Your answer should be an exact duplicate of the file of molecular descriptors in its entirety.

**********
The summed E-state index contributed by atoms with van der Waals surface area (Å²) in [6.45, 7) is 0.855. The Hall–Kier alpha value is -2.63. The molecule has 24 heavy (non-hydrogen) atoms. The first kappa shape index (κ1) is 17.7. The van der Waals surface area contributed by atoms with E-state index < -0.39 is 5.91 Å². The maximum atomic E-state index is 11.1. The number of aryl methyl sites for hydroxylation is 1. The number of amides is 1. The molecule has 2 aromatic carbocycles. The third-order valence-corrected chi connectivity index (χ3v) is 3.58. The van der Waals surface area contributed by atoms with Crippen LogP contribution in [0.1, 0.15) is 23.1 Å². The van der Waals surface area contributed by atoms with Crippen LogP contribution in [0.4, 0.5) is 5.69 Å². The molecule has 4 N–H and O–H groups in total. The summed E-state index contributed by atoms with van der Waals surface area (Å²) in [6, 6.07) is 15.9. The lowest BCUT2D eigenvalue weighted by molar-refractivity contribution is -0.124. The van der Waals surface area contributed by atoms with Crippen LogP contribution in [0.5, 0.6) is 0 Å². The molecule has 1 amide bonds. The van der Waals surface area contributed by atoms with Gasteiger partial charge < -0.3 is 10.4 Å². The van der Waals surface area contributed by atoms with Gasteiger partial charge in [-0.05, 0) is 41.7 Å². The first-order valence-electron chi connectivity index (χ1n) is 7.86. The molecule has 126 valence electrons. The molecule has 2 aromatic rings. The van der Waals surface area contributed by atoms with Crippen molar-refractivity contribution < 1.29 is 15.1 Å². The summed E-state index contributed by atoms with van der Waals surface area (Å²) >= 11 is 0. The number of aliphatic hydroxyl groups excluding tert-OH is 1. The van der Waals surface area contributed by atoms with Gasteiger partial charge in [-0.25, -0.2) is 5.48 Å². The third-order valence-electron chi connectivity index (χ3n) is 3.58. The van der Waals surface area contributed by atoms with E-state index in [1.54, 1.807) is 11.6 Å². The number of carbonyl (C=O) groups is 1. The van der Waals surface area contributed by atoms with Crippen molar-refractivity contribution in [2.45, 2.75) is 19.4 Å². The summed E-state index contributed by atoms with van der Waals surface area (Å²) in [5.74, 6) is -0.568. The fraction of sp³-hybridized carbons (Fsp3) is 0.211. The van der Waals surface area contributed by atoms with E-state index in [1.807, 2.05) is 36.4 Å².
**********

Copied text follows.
The summed E-state index contributed by atoms with van der Waals surface area (Å²) in [6.45, 7) is 0.855. The Hall–Kier alpha value is -2.63. The molecule has 24 heavy (non-hydrogen) atoms. The first kappa shape index (κ1) is 17.7. The van der Waals surface area contributed by atoms with E-state index < -0.39 is 5.91 Å². The maximum atomic E-state index is 11.1. The number of aryl methyl sites for hydroxylation is 1. The number of amides is 1. The molecule has 2 aromatic carbocycles. The third-order valence-corrected chi connectivity index (χ3v) is 3.58. The van der Waals surface area contributed by atoms with Crippen LogP contribution in [0.1, 0.15) is 23.1 Å². The van der Waals surface area contributed by atoms with Crippen LogP contribution in [0.4, 0.5) is 5.69 Å². The molecule has 4 N–H and O–H groups in total. The summed E-state index contributed by atoms with van der Waals surface area (Å²) in [6, 6.07) is 15.9. The lowest BCUT2D eigenvalue weighted by molar-refractivity contribution is -0.124. The van der Waals surface area contributed by atoms with Crippen LogP contribution in [0.5, 0.6) is 0 Å². The molecule has 1 amide bonds. The van der Waals surface area contributed by atoms with Gasteiger partial charge < -0.3 is 10.4 Å². The van der Waals surface area contributed by atoms with Gasteiger partial charge in [-0.05, 0) is 41.7 Å². The first-order valence-electron chi connectivity index (χ1n) is 7.86. The molecule has 126 valence electrons. The molecule has 2 aromatic rings. The van der Waals surface area contributed by atoms with Crippen molar-refractivity contribution < 1.29 is 15.1 Å². The summed E-state index contributed by atoms with van der Waals surface area (Å²) >= 11 is 0. The number of aliphatic hydroxyl groups excluding tert-OH is 1. The van der Waals surface area contributed by atoms with Gasteiger partial charge in [-0.25, -0.2) is 5.48 Å². The third-order valence-electron chi connectivity index (χ3n) is 3.58. The van der Waals surface area contributed by atoms with E-state index in [1.54, 1.807) is 11.6 Å². The number of carbonyl (C=O) groups is 1. The van der Waals surface area contributed by atoms with Crippen molar-refractivity contribution in [2.45, 2.75) is 19.4 Å². The summed E-state index contributed by atoms with van der Waals surface area (Å²) in [5.74, 6) is -0.568. The fraction of sp³-hybridized carbons (Fsp3) is 0.211. The van der Waals surface area contributed by atoms with E-state index in [1.807, 2.05) is 36.4 Å².